H ITHERTO it has commonly been supposed that the pre-Aryan peoples of India were on an altogether lower plane of civilization than their Aryan conquerors, that to the latter they were much what the Helots were to the Spartans, or the Slavs to their Byzantine overlords-2 race so servile and degraded, that they were commonly known as Dasas or slaves. The picture of them gleaned from the Hymns of the Rigveda was that of black skinned, flat-nosed barbarians, as different from the fair Aryans in physical aspect as they were in speech and religion, though at the same time it was evident that they must have been rich in cattle, good fighters, and possessed of many forts in which they defended themselves against the invaders. These "forts", however, were explained by Vedic scholars as being no more than occasional places of refuge-simple earthworks, that is to say, surrounded, may be, by palisades or rough stone walls; for, seeing that the Aryans themselves were still in the village state and that their society was in other respects correspondingly primitive, it was deemed impossible that the older races of India-the contemptible, outcast Dasas-could already have been living in well-built cities or fortresses, or in other respects have attained to a higher state of culture. Mentally, physically, socially, and religiously, their inferiority to their conquerors was taken for granted, and little or no credit was given them for the achievements of Indian civilization. Never for a moment was it imagined that five thousand years ago, before ever the Aryans were heard of, the Panjab. and Sind, if not other parts of India as well, were enjoying an advanced and singularly uniform civilization of their own, closely akin but in some respects even superior to that of contemporary Mesopotamia and Egypt. Yet this is what the discoveries at Harappa and Mohenjo-Daro have now placed beyond question. They exhibit the Indus peoples of the fourth and third millenia B.C., in possession of a highly developed culture in which no vestige of Indo-Aryan influence is to be found. Like the rest of Western Asia, the Indus country is still in the Chalcolithic Age-that age in which arms and utensils of stone continue to be used side by side with those of copper or bronze. Their society is organized in cities; their wealth derived mainly from agriculture and trade, which appears to have extended far and wide in all directions. They cultivate wheat and barley as well as the date palm. They have domesticated the humped zebu, buffalo, and short horned bull, besides the sheep, pig, dog, elephant, and camel; but the cat and probably the horse are unknown to them. For transport they have wheeled vehicles, to which oxen doubtless were yoked. They are skilful metal workers, with a plentiful supply of gold, silver, and copper. Lead, too, and tin are in use, but the latter only as an alloy in the making of bronze. With spinning and weaving they are thoroughly conversant. Their weapons of war and of the chase are the bow and arrow, spear, axe, dagger, and mace. The sword they have not yet evolved; nor is there any evidence of defensive body armbur. Among their other implements, hatchets, sickles, saws, chisels, and razors are made of both copper and bronze; knives and celts sometimes of these metals, sometimes of chert or other hard stones. For the crushing of grain they have the muller and saddle-quern but not the circular grindstone. Their domestic vessels are commonly of earthenware turned on the wheel and not infrequently painted with encaustic designs; more rarely they are of copper, bronze, or silver. The ornaments of the rich are made of the precious metals or of copper, sometimes overlaid with gold, of faience, ivory, carnelian, and other stones; for the poor, they are usually of shell or terra-cotta. Figurines and toys, for which there is a wide vogue, are of terra-cotta, and shell and faience are freely used, as they are in Sumer and the West generally, not only for personal ornaments but for inlay work and other purposes. With the invention of writing the Indus peoples are also familiar, and employ for this purpose a form of script which, though peculiar to India, is evidently analogous to other contemporary scripts of Western Asia and the Nearer East.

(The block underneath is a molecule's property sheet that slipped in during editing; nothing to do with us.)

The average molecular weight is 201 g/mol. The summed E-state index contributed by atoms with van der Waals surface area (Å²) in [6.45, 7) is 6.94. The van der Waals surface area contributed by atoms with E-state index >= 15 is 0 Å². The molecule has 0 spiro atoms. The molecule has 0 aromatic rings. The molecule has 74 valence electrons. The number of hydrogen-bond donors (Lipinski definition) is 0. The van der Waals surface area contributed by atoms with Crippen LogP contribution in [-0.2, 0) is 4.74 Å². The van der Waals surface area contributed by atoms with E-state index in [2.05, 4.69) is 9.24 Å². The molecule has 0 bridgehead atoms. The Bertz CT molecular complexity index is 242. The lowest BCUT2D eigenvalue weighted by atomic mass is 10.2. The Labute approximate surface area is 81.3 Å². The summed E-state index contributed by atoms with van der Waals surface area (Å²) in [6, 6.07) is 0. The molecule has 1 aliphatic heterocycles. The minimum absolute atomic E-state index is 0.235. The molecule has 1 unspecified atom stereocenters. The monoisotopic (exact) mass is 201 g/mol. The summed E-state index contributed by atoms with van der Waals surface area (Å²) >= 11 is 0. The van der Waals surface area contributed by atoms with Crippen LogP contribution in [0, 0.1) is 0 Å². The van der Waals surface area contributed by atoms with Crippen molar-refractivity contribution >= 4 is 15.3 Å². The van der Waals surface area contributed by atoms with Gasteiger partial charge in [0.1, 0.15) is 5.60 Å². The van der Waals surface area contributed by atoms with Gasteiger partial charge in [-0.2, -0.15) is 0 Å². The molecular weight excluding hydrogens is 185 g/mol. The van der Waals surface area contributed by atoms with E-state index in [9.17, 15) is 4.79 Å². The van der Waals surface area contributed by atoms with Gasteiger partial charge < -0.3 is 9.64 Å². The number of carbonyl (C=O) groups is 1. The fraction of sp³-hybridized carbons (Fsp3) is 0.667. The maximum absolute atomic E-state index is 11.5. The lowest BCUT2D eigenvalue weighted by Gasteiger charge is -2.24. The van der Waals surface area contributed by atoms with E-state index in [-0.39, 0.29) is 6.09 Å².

To the extent thus briefly summarized the Indus culture corresponded in its general features with the Chalcolithic cultures of Western Asia and Egypt. In other respects, however, it was peculiar to Sind and the Panjab and as distinctive of those regions as the Sumerian culture was of Mesopotamia or the Egyptian of the Valley of the Nile. Thus, to mention only a few salient points, the use of cotton for textiles was exclusively restricted at this period to India and was not extended to the Western world until two or three thousand years later. Again, there is nothing that we know of in prehistoric Egypt or Mesopotamia or anywhere else in Western Asia to compare with the well-built baths and commodious houses of the citizens of Mohenjo-Daro. In those countries, much money and thought were lavished on the building of magnificent temples for the gods and on the palaces and tombs of kings, but the rest of the people seemingly had to content themselves with insignificant dwellings of mud. In the Indus Valley, the picture is reversed and the finest structures are those erected for the convenience of the citizens. Temples, palaces, and tombs there may of course have been, but if so, they are either still undiscovered or so like other edifices as not to be readily distinguishable from them. At Ur, it is true, Mr. Woolley has unearthed a group of moderate sized houses of burnt brick which constitute a notable exception to the general rule; but these disclose such a striking similarity to the small and rather loosely built structures of the latest levels at Mohenjo-Daro, that there can be little doubt as to the influence under which they were erected. Be this, however, as it may, we are justified in seeing in the Great Bath of Mohenjo-Daro and in its roomy and serviceable houses, with their ubiquitous wells and bathrooms and elaborate systems of drainage, evidence that the ordinary townspeople enjoyed here a degree of comfort and luxury unexampled in other parts of the then civilized world.